So Life, without question or doubt, is better with Oscar in it. I promise you. Oh and a final note and just for the record – “Sometimes the things you were most afraid of, turn out to be the things that makes you the happiest”
Love (almost) 36 year old, happy me!
So there you go. A week today, my baby boy will be two. The last two years have been emotional in so many ways. Oscar has been a positive, that has brought those who know him and us, closer. There have been highs and lows. Happy times and sad. But as a very wise friend told me, as I lay in that hospital back then, the laughter far, far outweighs the tears. And how very true she was.
I love that when you’re happy, you stamp your feet and do a little dance
I love that you said “Mmmmmm” when you had a sneaky a sip of my Fanta this week.
I love that you clap when Alfie’s cries get louder or when the traffic lights change to green.
I love that every morning, after I’ve got you out of your cot, you walk into our room, stand in front of the mirror and pull faces at yourself, before doing anything else.
I love that you babble away these days as we drive along in the car.
I love that when you play “ready steady go” with your daddy and you both run down the length of the kitchen, you find it hysterical.
I love that when Alfie loses his dummy, you try to put it back in.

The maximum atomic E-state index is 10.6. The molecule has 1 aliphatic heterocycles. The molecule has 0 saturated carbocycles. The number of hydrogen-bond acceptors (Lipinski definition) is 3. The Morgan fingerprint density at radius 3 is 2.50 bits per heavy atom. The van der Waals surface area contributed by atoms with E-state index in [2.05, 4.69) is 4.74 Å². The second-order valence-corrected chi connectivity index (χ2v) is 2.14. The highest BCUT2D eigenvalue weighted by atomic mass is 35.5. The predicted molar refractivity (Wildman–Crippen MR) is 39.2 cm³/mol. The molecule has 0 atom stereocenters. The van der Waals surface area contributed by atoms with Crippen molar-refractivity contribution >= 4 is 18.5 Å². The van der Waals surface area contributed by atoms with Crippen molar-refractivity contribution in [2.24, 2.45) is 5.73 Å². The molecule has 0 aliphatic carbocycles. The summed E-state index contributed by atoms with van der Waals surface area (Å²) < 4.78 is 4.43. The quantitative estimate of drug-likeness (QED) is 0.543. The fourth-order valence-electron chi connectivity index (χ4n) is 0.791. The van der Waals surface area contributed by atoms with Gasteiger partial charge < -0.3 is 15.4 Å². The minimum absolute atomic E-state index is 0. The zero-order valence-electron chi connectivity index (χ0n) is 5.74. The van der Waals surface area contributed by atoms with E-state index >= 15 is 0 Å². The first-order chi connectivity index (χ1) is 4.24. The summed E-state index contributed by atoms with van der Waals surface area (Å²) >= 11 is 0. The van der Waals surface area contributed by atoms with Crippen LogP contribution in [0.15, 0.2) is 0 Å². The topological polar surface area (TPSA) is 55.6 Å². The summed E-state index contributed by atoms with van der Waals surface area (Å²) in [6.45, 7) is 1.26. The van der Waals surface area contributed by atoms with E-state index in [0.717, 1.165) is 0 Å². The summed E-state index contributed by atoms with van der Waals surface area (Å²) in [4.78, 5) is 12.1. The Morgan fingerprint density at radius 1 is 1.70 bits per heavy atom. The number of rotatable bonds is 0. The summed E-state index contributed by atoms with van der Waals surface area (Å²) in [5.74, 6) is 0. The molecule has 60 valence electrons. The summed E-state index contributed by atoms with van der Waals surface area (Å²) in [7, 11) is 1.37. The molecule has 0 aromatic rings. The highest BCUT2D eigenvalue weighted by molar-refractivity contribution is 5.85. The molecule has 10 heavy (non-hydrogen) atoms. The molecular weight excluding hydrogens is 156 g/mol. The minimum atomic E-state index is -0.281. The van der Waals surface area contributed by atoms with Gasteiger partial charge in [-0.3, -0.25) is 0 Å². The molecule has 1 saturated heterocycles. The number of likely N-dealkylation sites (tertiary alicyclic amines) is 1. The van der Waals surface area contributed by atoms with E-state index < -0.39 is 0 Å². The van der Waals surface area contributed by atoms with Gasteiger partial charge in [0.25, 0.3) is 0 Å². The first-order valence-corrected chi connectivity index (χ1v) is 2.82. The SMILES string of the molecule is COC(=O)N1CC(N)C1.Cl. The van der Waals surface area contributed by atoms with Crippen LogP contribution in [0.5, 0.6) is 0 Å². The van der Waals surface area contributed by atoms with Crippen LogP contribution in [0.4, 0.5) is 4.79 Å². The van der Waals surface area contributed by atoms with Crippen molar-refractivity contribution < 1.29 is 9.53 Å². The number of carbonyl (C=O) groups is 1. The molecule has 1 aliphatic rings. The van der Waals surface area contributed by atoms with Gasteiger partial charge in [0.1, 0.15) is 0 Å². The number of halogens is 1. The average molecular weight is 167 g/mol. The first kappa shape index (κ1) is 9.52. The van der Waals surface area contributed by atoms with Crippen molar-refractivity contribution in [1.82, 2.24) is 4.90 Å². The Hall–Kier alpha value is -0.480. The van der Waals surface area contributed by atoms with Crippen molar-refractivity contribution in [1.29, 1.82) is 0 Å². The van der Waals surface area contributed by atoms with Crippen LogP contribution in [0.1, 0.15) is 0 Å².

I love that you are loved by my family and friends.
I love that I can see how much progress you’ve made in your little life so far.
I love that when we go shopping, you’re a magnet for smiles.
I love that when you’re tired, you come find me and sit on my lap.
I love that when you watch Mr Tumble, you tilt your head to one side and look slightly puzzled.
I love that you interact and love other children.
I love that you’re cheeky and keep me on my toes
And I love that when I was lying in that hospital, faced with what lay ahead… You have proved me wrong. Life most definitely goes on. Life IS happy. And you are everything and more I could ever have wanted in a little boy. Thank you.
I will love you always.
Love Mummy x
“On particularly rough days when I’m sure I can’t possibly endure, I like to remind myself that my track record for getting through bad days so far is 100%… And that’s pretty good”